In a 6-3 decision issued this morning in Rodriguez v. United States, the Supreme Court held that a dog sniff conducted after a completed traffic stop violates the Fourth Amendment. In a dissent, Justice Alito describes the Court’s holding as “unnecessary, impractical, and arbitrary” and suggests savvy officers can skirt it.
Officer Struble pulled over Dennys Rodriguez after he veered onto the shoulder of the highway and jerked back on the road. Officer Struble ran a records check on Rodriguez, then questioned his passenger and ran a records check on the passenger and called for backup, and next wrote Rodriguez a warning ticket. Seven or eight minutes passed between Officer Struble issuing the warning, back up arriving, and Officer Struble’s drug-sniffing dog alerting for drugs. Rodriguez argued that prolonging the completed traffic stop without reasonable suspicion in order to conduct the dog sniff violated the Fourth Amendment.
The Court agreed. It concluded that exceeding the time needed to handle the matter for which the traffic stop was made violated the Fourth Amendment. Justice Ginsburg, writing for the majority, relied on Illinois v. Caballes where the Court upheld a suspicionless dog search conducted during (not after) a lawful traffic stop. In that case the Court stated that a seizure for a traffic stop “become[s] unlawful if it is prolonged beyond the time reasonably required to complete th[e] mission” of issuing a ticket for the violation. While officers may lengthen stops by checking a driver’s license and inspecting a vehicle’s registration and proof of insurance, those measures are taken to ensure that the vehicles on the road are operating safely. Likewise, officers may lengthen a stop by asking a driver to exit the vehicle for the officer’s safety. A dog sniff, however, is not aimed at officer or highway safety—it is aimed at discovering illegal drugs.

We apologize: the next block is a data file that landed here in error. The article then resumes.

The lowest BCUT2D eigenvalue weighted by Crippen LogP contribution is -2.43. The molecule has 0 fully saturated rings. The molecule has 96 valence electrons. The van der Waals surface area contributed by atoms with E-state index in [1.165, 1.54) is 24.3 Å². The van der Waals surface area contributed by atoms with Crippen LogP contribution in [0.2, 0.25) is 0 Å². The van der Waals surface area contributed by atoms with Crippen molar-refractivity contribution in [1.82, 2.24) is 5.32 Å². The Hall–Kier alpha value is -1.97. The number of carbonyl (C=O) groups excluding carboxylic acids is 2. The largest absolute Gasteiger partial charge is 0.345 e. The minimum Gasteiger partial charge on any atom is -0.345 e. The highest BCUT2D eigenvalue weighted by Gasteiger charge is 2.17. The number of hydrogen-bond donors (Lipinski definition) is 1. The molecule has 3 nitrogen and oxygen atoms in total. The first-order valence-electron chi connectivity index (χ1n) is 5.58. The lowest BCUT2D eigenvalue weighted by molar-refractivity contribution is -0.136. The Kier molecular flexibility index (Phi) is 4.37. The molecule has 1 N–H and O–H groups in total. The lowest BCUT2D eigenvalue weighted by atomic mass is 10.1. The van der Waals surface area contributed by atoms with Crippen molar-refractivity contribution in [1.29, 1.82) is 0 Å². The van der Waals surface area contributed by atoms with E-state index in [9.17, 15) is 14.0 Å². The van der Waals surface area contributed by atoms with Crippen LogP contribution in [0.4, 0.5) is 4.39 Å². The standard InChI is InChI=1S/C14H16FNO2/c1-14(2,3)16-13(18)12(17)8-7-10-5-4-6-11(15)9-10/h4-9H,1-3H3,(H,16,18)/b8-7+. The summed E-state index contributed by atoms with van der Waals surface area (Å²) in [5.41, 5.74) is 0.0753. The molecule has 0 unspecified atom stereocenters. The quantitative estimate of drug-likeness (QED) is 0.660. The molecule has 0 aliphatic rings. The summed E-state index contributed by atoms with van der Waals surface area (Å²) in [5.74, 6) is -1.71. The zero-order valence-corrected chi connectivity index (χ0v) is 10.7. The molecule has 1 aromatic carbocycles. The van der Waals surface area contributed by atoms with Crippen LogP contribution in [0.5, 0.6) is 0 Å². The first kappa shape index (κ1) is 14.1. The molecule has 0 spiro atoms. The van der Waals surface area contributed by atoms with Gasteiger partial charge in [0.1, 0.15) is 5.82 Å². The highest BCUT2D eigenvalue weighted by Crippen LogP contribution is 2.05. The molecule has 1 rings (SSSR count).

Justice Ginsburg ends her opinion by stating that the “critical question” “is not whether the dog sniff occurs before or after the officer issues a ticket . . . but whether conducting the sniff ‘prolongs’—i.e., adds time to—‘the stop.’” This statement seems to be contradicted by—or at least avoidable per— Caballes, as Justice Alito suggests in his dissent: “The rule that the Court adopts will do little good going forward. It is unlikely to have any appreciable effect on the length of future traffic stops. Most officers will learn the prescribed sequence of events even if they cannot fathom the reason for that requirement. (I would love to be the proverbial fly on the wall when police instructors teach this rule to officers who make traffic stops.)”